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The MIME Police


The BeOS began using MIME type information extensively beginning with the original Preview Release in July 1997 (actually even earlier, with Advanced Access). With each successive release, the BeOS has integrated MIME even further into the operating system, relying on it for more and more uses. If you've been following recent Tips and IconWorld stories, you have an idea of just how extensive this usage is. And that usage of MIME brings both elegance and power to the BeOS.

With great power, though, comes great responsibility. The BeOS depends on MIME information to make decisions about lots of things, which means it depends on MIME information to be right. In other words, if your BeOS system's MIME information becomes screwed up, the BeOS may behave oddly, generally by not opening some kinds of files with the correct application, or by not offering you the right options in certain circumstances (like when using the Open With dialog).

There are really two ways that your MIME information can get messed up. The first is if you're making changes to your MIME database manually, using the FileTypes application, and you enter bad information, change information incorrectly, delete essential information, or something like that.

If this is the case, the solution is fairly simple: Rebuild your MIME database from scratch (and then don't muck with it further ;-). This is very simple to do, by just deleting the existing MIME database, and letting the BeOS rebuild it. To do this:

  1. Throw away the /home/config/settings/beos_mime/ directory.

  2. Either restart your system and leave it idle for a little while, or run "mimeset -all" in the Terminal.

The other way your MIME information can become corrupted is if you download a file or an application with illegal MIME information in it. Most likely this would happen if a BeOS developer makes a mistake and adds incorrect MIME information to their application. When this happens, the MIME Police like to know about it, so they can arrest the offender, and make life safer for BeOS users everywhere.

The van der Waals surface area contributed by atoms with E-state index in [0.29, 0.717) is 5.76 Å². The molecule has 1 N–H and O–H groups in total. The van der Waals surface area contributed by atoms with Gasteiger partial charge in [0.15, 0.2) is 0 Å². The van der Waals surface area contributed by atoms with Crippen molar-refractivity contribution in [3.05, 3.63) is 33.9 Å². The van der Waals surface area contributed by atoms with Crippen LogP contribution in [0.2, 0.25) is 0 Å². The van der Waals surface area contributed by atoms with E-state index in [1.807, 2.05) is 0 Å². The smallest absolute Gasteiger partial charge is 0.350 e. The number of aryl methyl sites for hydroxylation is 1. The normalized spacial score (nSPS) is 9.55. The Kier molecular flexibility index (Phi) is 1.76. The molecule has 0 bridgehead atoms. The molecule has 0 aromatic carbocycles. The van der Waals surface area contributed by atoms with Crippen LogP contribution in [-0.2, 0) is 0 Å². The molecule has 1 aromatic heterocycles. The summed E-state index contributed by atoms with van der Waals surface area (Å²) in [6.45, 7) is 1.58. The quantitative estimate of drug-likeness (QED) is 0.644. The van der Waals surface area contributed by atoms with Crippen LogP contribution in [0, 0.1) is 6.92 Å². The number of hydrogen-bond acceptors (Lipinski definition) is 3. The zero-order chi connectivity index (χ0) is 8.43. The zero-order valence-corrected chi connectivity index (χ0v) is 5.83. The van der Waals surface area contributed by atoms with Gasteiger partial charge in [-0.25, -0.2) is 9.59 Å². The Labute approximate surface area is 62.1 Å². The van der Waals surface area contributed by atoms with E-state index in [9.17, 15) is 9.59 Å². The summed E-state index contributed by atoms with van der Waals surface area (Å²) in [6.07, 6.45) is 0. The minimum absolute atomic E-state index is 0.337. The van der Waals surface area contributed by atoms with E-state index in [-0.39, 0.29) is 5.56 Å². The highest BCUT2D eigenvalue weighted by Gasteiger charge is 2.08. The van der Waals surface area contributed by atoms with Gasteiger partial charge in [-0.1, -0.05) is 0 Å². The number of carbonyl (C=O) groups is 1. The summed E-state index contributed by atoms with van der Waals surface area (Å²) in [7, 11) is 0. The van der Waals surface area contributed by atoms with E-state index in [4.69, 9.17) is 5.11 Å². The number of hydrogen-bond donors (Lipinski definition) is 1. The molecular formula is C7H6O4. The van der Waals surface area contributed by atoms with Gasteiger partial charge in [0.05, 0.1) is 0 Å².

In practice, this means that Be or an external member of the MIME Police sends a hit squad to break the developer's kneecaps, or maybe just sends them an e-mail letting them know what's wrong and how to fix it. Occasionally (like with Release 3 for Intel), even Be makes a boo-boo, and the MIME Police have to chastise one of their own.

The easiest way to check and see if your system has illegal MIME types on it is to run the wonderfully-named Revenge of the Mutant MIME Types. This application will scan your hard drive and give you a list of files with bad MIME types.

Revenge of the Mutant MIME Types!

Then you can either complain to the developer and get them to fix it, throw the file or application away, or just watch for weirdness associated with that file or application (most of the weirdness can be overridden fairly easily, once you understand that it's happening).

Note: If you run Revenge of the Mutant MIME Types on a Preview Release or PR2 system, you'll get a lot of files that have problems which actually belong to Be. Oops! Yes, the MIME Police had a lot of work to do, but Release 3 looks a lot better. And you can thank the developer of RotMMT for a good part of that, it's a great little tool.

Developers: If you start getting complaints from people using RotMMT, beware! Fix your application quickly -- the MIME Police can't be far behind!

Copyright © 1999 by Be, Inc. All rights reserved. Legal information (includes icon usage info).
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